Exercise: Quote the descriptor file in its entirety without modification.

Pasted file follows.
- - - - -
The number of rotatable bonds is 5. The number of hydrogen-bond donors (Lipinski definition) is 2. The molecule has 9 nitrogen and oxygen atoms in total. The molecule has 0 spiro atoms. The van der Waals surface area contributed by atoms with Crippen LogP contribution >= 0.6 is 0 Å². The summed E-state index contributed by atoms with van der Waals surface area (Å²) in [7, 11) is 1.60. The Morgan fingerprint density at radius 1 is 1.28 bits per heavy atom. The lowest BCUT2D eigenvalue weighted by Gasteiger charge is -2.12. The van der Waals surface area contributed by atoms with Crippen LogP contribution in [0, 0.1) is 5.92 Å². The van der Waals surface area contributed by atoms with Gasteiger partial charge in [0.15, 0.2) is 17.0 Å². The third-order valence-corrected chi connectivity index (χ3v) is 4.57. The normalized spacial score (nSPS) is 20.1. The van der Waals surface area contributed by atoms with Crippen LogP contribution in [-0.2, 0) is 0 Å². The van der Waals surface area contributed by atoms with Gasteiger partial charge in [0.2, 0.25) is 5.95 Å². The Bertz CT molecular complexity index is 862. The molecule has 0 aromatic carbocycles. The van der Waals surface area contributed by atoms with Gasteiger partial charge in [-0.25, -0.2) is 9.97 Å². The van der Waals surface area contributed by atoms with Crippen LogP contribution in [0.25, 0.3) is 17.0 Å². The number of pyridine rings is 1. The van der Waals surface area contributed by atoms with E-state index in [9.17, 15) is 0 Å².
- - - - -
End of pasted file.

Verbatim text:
The number of rotatable bonds is 5. The number of hydrogen-bond donors (Lipinski definition) is 2. The molecule has 9 nitrogen and oxygen atoms in total. The molecule has 0 spiro atoms. The van der Waals surface area contributed by atoms with Crippen LogP contribution >= 0.6 is 0 Å². The summed E-state index contributed by atoms with van der Waals surface area (Å²) in [7, 11) is 1.60. The Morgan fingerprint density at radius 1 is 1.28 bits per heavy atom. The lowest BCUT2D eigenvalue weighted by Gasteiger charge is -2.12. The van der Waals surface area contributed by atoms with Crippen LogP contribution in [0, 0.1) is 5.92 Å². The van der Waals surface area contributed by atoms with Gasteiger partial charge in [0.15, 0.2) is 17.0 Å². The third-order valence-corrected chi connectivity index (χ3v) is 4.57. The normalized spacial score (nSPS) is 20.1. The van der Waals surface area contributed by atoms with Crippen LogP contribution in [-0.2, 0) is 0 Å². The van der Waals surface area contributed by atoms with Gasteiger partial charge in [0.2, 0.25) is 5.95 Å². The Bertz CT molecular complexity index is 862. The molecule has 0 aromatic carbocycles. The van der Waals surface area contributed by atoms with Gasteiger partial charge in [-0.25, -0.2) is 9.97 Å². The van der Waals surface area contributed by atoms with Crippen LogP contribution in [0.25, 0.3) is 17.0 Å². The number of pyridine rings is 1. The van der Waals surface area contributed by atoms with E-state index in [9.17, 15) is 0 Å².